CHANGING FACE of NURSING - School of Nursing - University of ...

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CHANGING FACE of NURSING - School of Nursing - University of ...

Data-Based

Modeling

For hospital administrators, it’s the

next best thing to a crystal ball.

BY NANCY GIGUERE

Many thanks to Mercy Hospital,

Iowa City, Iowa, for providing information

about data-based modeling and simulation.

Modern hospitals are complex systems

of interwoven relationships and social

networks. Changes in one hospital process,

such as the introduction of new technology,

can impact the entire system.

“Decision-making is difficult because

outcomes are impacted by numerous

variables in the hospital environment,”

says SoN Clinical Professor Tom Clancy,

PhD, MBA, RN. “These variables include the

people who work there, the patients and

their response to treatment, the availability

and functioning of equipment, and the use

of different protocols.”

COSTLY DECISIONS

A poor decision is costly is terms of dollars

and staff morale. It can also lower the

quality of patient care. For example, the use

of an electronic health record may appear,

on the surface, to be efficient and costeffective.

But the success of the new system

is influenced by a complex set of variables.

The transition from a paper to an

electronic record has a dramatic effect on

the nurses’ workflow. In addition, computer

terminals must be placed within easy reach

but not in the way of staff and equipment,

and protocols need to be established about

when and how data will be entered into

the system and who will do it. And, of course,

not everyone can type.

“A hospital can spend multi-millions of

dollars on an electronic health record, but the

expenditure will be a waste of money if the

staff refuses to use the system,” says Clancy,

an experienced hospital administrator.

ANALYZING ALTERNATIVES

What if health care systems and hospital

administrators had a crystal ball that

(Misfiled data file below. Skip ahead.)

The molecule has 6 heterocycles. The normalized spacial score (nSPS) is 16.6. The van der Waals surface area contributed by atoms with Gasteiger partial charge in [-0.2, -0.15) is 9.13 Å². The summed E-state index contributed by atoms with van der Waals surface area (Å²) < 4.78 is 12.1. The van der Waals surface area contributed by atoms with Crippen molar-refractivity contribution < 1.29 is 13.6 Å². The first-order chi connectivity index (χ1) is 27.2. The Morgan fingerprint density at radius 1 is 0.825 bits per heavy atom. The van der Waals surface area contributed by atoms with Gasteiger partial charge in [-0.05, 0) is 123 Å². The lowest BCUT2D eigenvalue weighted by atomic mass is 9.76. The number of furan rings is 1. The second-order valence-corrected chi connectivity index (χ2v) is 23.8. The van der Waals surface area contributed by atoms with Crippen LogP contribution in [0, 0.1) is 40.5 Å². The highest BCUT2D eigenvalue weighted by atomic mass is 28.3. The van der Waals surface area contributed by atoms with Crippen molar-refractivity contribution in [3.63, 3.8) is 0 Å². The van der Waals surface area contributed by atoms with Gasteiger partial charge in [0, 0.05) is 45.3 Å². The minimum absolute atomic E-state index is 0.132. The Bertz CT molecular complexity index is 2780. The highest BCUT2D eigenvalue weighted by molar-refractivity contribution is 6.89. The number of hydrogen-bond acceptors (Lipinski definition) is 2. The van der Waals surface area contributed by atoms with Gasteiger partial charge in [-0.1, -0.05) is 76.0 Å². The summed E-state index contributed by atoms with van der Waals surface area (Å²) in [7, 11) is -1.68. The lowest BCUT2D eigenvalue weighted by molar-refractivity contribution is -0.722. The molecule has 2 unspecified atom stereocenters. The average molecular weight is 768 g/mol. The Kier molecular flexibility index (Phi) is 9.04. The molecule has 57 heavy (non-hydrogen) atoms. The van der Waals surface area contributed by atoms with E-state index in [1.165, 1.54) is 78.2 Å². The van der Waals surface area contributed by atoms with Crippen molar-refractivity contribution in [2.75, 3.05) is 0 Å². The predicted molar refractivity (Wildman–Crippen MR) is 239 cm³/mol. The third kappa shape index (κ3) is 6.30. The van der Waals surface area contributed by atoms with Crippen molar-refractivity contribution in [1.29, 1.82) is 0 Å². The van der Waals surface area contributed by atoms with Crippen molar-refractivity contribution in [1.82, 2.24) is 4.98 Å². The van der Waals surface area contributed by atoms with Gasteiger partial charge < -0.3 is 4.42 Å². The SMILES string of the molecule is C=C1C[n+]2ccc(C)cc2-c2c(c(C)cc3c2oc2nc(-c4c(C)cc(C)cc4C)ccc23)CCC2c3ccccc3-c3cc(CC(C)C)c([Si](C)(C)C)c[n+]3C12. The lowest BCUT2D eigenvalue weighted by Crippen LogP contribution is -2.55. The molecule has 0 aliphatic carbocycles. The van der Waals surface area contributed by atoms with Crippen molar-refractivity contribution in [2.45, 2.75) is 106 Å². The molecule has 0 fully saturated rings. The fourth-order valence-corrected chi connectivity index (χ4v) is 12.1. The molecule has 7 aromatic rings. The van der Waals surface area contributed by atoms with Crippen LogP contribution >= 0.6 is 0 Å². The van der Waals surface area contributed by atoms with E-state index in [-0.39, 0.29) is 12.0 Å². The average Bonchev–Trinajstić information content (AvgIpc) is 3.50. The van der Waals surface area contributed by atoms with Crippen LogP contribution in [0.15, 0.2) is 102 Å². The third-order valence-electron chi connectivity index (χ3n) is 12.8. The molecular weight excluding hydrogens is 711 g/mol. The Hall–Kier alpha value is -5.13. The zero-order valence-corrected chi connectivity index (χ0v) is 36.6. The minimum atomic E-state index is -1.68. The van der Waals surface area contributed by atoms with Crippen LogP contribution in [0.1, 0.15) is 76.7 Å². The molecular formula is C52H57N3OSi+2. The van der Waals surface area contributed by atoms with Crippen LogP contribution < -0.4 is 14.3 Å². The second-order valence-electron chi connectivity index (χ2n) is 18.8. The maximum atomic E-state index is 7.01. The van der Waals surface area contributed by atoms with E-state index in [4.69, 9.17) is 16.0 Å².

allowed them to see the results—both

intended and unintended—of their decisions

before they made an investment of time,

effort, and dollars?

Thanks to the emerging field of

complexity, they now have the next best

thing: the ability to make predictions

using data-based models that simulate the

interaction of multiple variables.

Let’s say that the hospital administration

wants to modify the workflow so that

patients in the emergency department will

have a shorter wait. Before making any

changes, department managers consult with

the staff and map out the current workflow.

Then they create alternate maps or

flow charts and analyze how changes

would affect emergency department staff,

patients, and other areas of the hospital.

This process is known as scenario analysis,

and in the past, it was done on paper.

CREATING VALID MODELS

“Today using computers, we can create

models that are far more complex, run

various scenarios, and see how the system

reacts to changes over time,” Clancy says.

Although the models look simple, the

underlying statistical analysis is based on

complex mathematical formulas. Once

created, the models must be validated. This

is done by entering existing data into the

model—length of wait, day and time of

arrival, staffing patterns, admissions criteria,

and so on—and comparing the results with

the observable, real-life situation.

Once the model is validated, new

values can be substituted for existing data,

and the results analyzed. Sometimes the

results are unexpected: A new policy that

benefits patients by reducing waiting time

14 minnesota nursing

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